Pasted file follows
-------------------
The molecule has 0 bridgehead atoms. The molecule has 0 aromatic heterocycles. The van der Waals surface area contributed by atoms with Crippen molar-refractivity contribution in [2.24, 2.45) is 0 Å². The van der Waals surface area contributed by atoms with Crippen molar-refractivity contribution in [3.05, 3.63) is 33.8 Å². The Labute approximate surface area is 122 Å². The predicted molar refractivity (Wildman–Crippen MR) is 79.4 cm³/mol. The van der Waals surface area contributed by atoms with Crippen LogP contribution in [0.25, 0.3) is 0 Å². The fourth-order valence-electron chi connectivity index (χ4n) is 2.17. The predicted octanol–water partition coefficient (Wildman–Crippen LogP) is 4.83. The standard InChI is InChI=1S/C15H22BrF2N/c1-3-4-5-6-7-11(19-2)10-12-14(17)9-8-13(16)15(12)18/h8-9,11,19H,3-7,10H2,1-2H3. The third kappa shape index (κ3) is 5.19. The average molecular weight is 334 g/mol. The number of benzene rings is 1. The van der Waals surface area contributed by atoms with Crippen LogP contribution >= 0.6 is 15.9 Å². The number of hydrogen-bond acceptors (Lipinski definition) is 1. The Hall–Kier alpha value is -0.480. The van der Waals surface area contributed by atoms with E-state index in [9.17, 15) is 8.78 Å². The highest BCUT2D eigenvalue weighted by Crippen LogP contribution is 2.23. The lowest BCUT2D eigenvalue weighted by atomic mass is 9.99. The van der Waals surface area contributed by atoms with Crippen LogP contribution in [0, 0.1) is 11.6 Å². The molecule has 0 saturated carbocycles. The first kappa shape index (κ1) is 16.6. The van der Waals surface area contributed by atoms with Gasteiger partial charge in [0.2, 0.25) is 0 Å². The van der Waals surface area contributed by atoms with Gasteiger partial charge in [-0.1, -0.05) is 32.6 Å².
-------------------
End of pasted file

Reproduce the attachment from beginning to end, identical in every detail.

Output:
The molecule has 0 bridgehead atoms. The molecule has 0 aromatic heterocycles. The van der Waals surface area contributed by atoms with Crippen molar-refractivity contribution in [2.24, 2.45) is 0 Å². The van der Waals surface area contributed by atoms with Crippen molar-refractivity contribution in [3.05, 3.63) is 33.8 Å². The Labute approximate surface area is 122 Å². The predicted molar refractivity (Wildman–Crippen MR) is 79.4 cm³/mol. The van der Waals surface area contributed by atoms with Crippen LogP contribution in [0.25, 0.3) is 0 Å². The fourth-order valence-electron chi connectivity index (χ4n) is 2.17. The predicted octanol–water partition coefficient (Wildman–Crippen LogP) is 4.83. The standard InChI is InChI=1S/C15H22BrF2N/c1-3-4-5-6-7-11(19-2)10-12-14(17)9-8-13(16)15(12)18/h8-9,11,19H,3-7,10H2,1-2H3. The third kappa shape index (κ3) is 5.19. The average molecular weight is 334 g/mol. The number of benzene rings is 1. The van der Waals surface area contributed by atoms with Crippen LogP contribution >= 0.6 is 15.9 Å². The number of hydrogen-bond acceptors (Lipinski definition) is 1. The Hall–Kier alpha value is -0.480. The van der Waals surface area contributed by atoms with E-state index in [9.17, 15) is 8.78 Å². The highest BCUT2D eigenvalue weighted by Crippen LogP contribution is 2.23. The lowest BCUT2D eigenvalue weighted by atomic mass is 9.99. The van der Waals surface area contributed by atoms with Crippen LogP contribution in [0, 0.1) is 11.6 Å². The molecule has 0 saturated carbocycles. The first kappa shape index (κ1) is 16.6. The van der Waals surface area contributed by atoms with Gasteiger partial charge in [0.2, 0.25) is 0 Å². The van der Waals surface area contributed by atoms with Gasteiger partial charge in [-0.1, -0.05) is 32.6 Å².